PORTO – A 20th-century home in the centre of the Portuguese city has been adapted into five small studio flats of approximately 35 sq-m. Local studio Fala Atelier explains the motivation behind the conversion: ‘Porto is under a huge transformation driven by private investors. Smaller typologies allow for a big profit, since the price per sq-m in a smaller unit can be higher.’ It all makes financial sense in an area that is becoming a precedent for gentrification – but who lives in the house with the blue doors?
The architect followed the boundaries of the original construction in order to complete the simple renovation. Each of the five new apartments features a modular wall of plywood panels – painted in deep blue – which conceal the functional amenities, such as the bathroom, kitchen and storage cabinets. The building’s façade also adds to the fun with a decorative finish scattered with fragments of traditional local tiles.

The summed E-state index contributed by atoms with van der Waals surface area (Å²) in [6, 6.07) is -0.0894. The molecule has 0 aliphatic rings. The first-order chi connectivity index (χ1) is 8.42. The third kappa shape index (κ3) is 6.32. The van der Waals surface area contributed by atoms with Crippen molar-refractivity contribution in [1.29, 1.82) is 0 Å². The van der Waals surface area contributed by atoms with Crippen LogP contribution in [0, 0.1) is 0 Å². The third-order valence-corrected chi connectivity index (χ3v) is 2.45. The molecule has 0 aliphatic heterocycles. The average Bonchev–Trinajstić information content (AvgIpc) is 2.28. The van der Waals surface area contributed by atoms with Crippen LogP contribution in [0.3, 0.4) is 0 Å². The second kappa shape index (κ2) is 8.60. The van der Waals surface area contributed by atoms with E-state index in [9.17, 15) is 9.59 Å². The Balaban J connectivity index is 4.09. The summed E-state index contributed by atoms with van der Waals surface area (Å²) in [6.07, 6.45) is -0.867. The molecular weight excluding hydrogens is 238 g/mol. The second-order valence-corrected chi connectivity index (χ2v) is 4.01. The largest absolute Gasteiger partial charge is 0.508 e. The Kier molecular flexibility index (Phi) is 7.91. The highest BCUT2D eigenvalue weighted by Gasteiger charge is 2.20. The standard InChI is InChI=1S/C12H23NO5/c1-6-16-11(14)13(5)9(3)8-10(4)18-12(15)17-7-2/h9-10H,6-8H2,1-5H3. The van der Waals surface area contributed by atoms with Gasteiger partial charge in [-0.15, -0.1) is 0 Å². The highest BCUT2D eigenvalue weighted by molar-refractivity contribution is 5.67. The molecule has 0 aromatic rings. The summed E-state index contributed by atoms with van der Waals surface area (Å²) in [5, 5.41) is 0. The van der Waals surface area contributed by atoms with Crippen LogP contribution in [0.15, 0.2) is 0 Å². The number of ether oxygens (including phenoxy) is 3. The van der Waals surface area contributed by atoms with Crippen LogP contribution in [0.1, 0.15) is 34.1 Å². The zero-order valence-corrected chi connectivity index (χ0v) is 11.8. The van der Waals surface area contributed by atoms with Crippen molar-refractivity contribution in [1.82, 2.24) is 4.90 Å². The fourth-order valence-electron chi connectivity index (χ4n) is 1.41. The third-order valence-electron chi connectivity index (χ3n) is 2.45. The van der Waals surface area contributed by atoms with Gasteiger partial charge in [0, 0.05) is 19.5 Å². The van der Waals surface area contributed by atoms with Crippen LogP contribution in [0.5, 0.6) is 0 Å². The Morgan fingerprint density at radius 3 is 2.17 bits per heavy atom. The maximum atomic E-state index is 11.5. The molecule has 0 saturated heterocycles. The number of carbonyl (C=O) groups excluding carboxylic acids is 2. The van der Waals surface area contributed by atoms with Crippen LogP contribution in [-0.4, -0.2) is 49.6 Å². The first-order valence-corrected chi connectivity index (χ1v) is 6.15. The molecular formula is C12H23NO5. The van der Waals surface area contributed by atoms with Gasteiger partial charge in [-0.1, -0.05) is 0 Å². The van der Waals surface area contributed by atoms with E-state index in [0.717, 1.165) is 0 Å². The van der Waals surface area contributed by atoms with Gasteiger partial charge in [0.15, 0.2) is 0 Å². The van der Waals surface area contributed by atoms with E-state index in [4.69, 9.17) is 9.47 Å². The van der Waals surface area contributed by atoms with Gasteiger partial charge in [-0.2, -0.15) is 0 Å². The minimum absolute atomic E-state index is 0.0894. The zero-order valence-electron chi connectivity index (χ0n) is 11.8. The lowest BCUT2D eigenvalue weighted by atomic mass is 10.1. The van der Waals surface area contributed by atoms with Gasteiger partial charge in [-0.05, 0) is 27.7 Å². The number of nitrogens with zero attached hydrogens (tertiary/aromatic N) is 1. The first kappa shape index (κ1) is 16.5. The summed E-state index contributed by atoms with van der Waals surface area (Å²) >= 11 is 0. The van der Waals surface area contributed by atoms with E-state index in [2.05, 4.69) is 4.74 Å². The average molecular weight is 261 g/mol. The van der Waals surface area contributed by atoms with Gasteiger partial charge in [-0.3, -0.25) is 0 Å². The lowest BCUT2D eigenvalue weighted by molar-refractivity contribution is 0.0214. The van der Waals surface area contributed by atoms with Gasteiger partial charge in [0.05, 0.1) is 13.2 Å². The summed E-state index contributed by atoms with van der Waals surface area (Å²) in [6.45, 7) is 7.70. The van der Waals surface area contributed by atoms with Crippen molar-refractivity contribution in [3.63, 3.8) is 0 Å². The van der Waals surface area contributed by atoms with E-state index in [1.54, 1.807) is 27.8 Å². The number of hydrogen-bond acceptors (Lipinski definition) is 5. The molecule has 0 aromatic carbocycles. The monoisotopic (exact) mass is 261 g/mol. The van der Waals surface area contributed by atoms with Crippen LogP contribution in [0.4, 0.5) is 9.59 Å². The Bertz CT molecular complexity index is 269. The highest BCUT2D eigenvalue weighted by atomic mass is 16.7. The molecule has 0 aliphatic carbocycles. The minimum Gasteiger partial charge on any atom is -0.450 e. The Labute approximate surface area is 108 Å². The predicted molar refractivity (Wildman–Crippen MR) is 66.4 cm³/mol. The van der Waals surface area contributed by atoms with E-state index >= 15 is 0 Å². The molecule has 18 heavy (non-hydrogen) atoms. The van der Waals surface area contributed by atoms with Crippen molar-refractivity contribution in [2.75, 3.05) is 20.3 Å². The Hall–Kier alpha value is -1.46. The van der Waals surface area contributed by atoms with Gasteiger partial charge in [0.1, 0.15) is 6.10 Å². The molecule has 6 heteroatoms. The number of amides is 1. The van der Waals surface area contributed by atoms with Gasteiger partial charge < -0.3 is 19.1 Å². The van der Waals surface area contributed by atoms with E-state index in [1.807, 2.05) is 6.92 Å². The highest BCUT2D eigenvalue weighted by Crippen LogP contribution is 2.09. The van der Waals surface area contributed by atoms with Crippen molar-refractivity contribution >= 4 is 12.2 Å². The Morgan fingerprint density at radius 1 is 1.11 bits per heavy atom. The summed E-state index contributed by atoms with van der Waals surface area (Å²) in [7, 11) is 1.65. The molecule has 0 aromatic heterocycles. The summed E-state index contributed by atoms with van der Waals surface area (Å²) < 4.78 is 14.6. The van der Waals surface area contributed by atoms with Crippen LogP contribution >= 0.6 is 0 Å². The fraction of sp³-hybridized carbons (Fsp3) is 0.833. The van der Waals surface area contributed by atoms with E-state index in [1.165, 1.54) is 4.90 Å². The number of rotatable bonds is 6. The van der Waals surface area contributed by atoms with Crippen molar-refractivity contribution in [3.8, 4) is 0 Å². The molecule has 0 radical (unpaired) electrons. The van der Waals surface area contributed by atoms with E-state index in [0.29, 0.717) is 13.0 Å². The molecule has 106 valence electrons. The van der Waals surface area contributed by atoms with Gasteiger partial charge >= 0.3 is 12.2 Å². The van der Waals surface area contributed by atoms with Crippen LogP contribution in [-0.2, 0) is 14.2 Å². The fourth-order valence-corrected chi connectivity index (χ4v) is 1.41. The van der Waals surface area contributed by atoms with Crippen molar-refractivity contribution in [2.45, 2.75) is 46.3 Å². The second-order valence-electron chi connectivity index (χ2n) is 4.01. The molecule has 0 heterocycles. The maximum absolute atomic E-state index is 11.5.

A lot of work was needed to bring the abandoned building into line with modern regulations. Although the thick, granite walls were still in good condition, the inner structure – floors, stairs and roof – were all completely replaced. The interior layout was then reorganised into five studio apartments. ‘The location of the staircase was kept from the original condition, as per municipal law,’ says the architect.
‘As such – and since it was effectively cutting each floor into two almost-equal parts – we decided to organise all the core programmes around it. We thought about many ways to emphasise the strategy in a clear way, since it was the key gesture for the project. In the end, the rooms were left white, silent and abstract, while the “machine” functions were highlighted.’
Plan – Level 0 / Level 1 / Level 2